Stress may lead to better bird parenting

June 14, 2011
This is a tree swallow at the Queen's University Biological Station (QUBS). Credit: P-G Bentz

Birds with high levels of stress hormones have the highest mating success and offer better parental care to their brood, according to new biology research at Queen's University.

"Having high levels of glucocorticoid or stress hormone is often thought to indicate an individual in poor condition who has a low level of mating success. However, our research indicates that tree swallows with the highest levels of stress hormone have the highest ," says Frances Bonier (Biology) who investigates the way animals cope with challenges in their environment.

The researchers measured glucocorticoid levels in female tree swallows before and after experimentally changing their brood sizes. Females whose broods were enlarged by two nearly doubled their glucocorticoid levels, while the glucocorticoid levels of females whose broods were reduced remained unchanged.

Females with greater increases in glucocorticoids also fed their nestlings at higher rates, suggesting that facilitate parental behaviour.

In previous years, the researchers found correlations between , the number of offspring in a brood, and the amount of weight nestlings gained. The next stage is manipulating levels of stress hormones in tree swallows and observing subsequent effects on parental behaviour.

For all these studies, the focal system is a breeding population of tree swallows established more than 35 years ago at the Queen's University Biological Station (QUBS).

"The QUBS population of tree swallows offers a unique opportunity to conduct large-scale , allowing us to tease apart the complex interactions between the environment, physiology, behaviour, life history and fitness effects in free-ranging animals," says Dr. Bonier.

QUBS has been a pivotal part of research and teaching at Queen's for more than six decades and hosts researchers from both Canadian and international institutions. Research at QUBS has resulted in more than 800 publications in peer-reviewed journals and more than 200 graduate and undergraduate theses.

Dr. Bonier's research will be published in an upcoming issue of Biology Letters.

Explore further: Mourning baboons seek comfort from friends

Related Stories

'Nervous' birds take more risks

October 26, 2007

Scientists have shown that birds with higher stress levels adopt bolder behaviour than their normally more relaxed peers in stressful situations. A University of Exeter research team studied zebra finches, which had been ...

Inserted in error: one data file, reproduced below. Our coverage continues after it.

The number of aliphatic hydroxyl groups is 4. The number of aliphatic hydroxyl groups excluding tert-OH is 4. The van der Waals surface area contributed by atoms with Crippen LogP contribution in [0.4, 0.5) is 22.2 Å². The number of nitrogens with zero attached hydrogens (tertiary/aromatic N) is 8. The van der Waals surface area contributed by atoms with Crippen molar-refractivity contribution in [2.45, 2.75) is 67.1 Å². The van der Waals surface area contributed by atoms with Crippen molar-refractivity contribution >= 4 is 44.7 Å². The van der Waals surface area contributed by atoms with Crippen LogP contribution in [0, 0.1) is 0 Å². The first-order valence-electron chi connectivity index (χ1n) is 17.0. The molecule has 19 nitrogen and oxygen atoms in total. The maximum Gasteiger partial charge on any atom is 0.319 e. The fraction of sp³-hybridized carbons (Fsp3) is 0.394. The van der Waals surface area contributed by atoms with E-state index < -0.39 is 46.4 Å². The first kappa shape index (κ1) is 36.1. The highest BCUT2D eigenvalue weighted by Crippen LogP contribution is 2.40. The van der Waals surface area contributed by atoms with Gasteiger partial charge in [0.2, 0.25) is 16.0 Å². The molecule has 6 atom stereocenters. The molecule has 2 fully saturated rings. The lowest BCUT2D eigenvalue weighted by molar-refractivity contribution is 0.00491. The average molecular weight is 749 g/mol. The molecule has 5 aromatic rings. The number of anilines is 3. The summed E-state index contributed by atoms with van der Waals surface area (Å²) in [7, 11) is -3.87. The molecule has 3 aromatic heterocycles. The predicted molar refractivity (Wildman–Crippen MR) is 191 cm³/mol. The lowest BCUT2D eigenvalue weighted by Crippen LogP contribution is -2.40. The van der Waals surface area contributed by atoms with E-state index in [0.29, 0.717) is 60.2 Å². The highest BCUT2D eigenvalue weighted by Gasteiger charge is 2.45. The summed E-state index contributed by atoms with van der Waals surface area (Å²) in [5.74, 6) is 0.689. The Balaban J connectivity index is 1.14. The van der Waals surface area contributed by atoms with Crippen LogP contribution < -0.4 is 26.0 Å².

Do hormones dictate breeding success in birds?

January 25, 2011

( -- Some animals produce more offspring than others do. Hormones like prolactin and corticosterone can exercise a crucial influence on the behaviour of birds in the breeding season and therefore on their reproductive ...

Recommended for you

Study suggests fish can experience 'emotional fever'

November 25, 2015

(—A small team of researchers from the U.K. and Spain has found via lab study that at least one type of fish is capable of experiencing 'emotional fever,' which suggests it may qualify as a sentient being. In their ...

New gene map reveals cancer's Achilles heel

November 25, 2015

Scientists have mapped out the genes that keep our cells alive, creating a long-awaited foothold for understanding how our genome works and which genes are crucial in disease like cancer.

Insect DNA extracted, sequenced from black widow spider web

November 25, 2015

Scientists extracted DNA from spider webs to identify the web's spider architect and the prey that crossed it, according to this proof-of-concept study published November 25, 2015 in the open-access journal PLOS ONE by Charles ...

How cells in the developing ear 'practice' hearing

November 25, 2015

Before the fluid of the middle ear drains and sound waves penetrate for the first time, the inner ear cells of newborn rodents practice for their big debut. Researchers at Johns Hopkins report they have figured out the molecular ...


Please sign in to add a comment. Registration is free, and takes less than a minute. Read more

Click here to reset your password.
Sign in to get notified via email when new comments are made.